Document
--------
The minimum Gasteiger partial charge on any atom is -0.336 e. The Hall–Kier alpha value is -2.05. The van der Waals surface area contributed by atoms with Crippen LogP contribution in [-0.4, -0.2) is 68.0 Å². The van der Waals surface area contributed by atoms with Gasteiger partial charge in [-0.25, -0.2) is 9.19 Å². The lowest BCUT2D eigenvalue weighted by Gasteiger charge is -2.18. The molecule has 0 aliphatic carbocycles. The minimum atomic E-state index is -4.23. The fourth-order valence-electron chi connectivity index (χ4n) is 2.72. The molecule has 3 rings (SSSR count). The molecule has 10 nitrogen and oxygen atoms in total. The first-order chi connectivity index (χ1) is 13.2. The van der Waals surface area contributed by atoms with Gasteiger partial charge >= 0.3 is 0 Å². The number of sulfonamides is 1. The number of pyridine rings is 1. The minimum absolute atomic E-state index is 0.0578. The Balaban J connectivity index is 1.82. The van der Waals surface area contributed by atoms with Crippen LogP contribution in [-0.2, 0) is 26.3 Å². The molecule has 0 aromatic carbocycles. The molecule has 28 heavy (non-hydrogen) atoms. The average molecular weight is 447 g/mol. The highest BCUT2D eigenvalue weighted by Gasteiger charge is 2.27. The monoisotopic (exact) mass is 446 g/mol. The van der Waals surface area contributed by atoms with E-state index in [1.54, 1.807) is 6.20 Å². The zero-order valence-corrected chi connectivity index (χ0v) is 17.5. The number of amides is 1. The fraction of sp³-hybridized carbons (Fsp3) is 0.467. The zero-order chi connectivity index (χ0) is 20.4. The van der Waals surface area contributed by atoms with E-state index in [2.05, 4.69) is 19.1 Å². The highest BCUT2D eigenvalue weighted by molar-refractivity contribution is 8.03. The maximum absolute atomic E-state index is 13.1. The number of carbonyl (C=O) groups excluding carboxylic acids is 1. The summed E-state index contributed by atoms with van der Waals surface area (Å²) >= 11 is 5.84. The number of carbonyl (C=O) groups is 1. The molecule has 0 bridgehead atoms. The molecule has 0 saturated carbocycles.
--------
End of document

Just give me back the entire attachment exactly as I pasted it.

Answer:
The minimum Gasteiger partial charge on any atom is -0.336 e. The Hall–Kier alpha value is -2.05. The van der Waals surface area contributed by atoms with Crippen LogP contribution in [-0.4, -0.2) is 68.0 Å². The van der Waals surface area contributed by atoms with Gasteiger partial charge in [-0.25, -0.2) is 9.19 Å². The lowest BCUT2D eigenvalue weighted by Gasteiger charge is -2.18. The molecule has 0 aliphatic carbocycles. The minimum atomic E-state index is -4.23. The fourth-order valence-electron chi connectivity index (χ4n) is 2.72. The molecule has 3 rings (SSSR count). The molecule has 10 nitrogen and oxygen atoms in total. The first-order chi connectivity index (χ1) is 13.2. The van der Waals surface area contributed by atoms with Gasteiger partial charge >= 0.3 is 0 Å². The number of sulfonamides is 1. The number of pyridine rings is 1. The minimum absolute atomic E-state index is 0.0578. The Balaban J connectivity index is 1.82. The van der Waals surface area contributed by atoms with Crippen LogP contribution in [-0.2, 0) is 26.3 Å². The molecule has 0 aromatic carbocycles. The molecule has 28 heavy (non-hydrogen) atoms. The average molecular weight is 447 g/mol. The highest BCUT2D eigenvalue weighted by Gasteiger charge is 2.27. The monoisotopic (exact) mass is 446 g/mol. The van der Waals surface area contributed by atoms with E-state index in [1.54, 1.807) is 6.20 Å². The zero-order valence-corrected chi connectivity index (χ0v) is 17.5. The number of amides is 1. The fraction of sp³-hybridized carbons (Fsp3) is 0.467. The zero-order chi connectivity index (χ0) is 20.4. The van der Waals surface area contributed by atoms with E-state index in [2.05, 4.69) is 19.1 Å². The highest BCUT2D eigenvalue weighted by molar-refractivity contribution is 8.03. The maximum absolute atomic E-state index is 13.1. The number of carbonyl (C=O) groups excluding carboxylic acids is 1. The summed E-state index contributed by atoms with van der Waals surface area (Å²) >= 11 is 5.84. The number of carbonyl (C=O) groups is 1. The molecule has 0 bridgehead atoms. The molecule has 0 saturated carbocycles.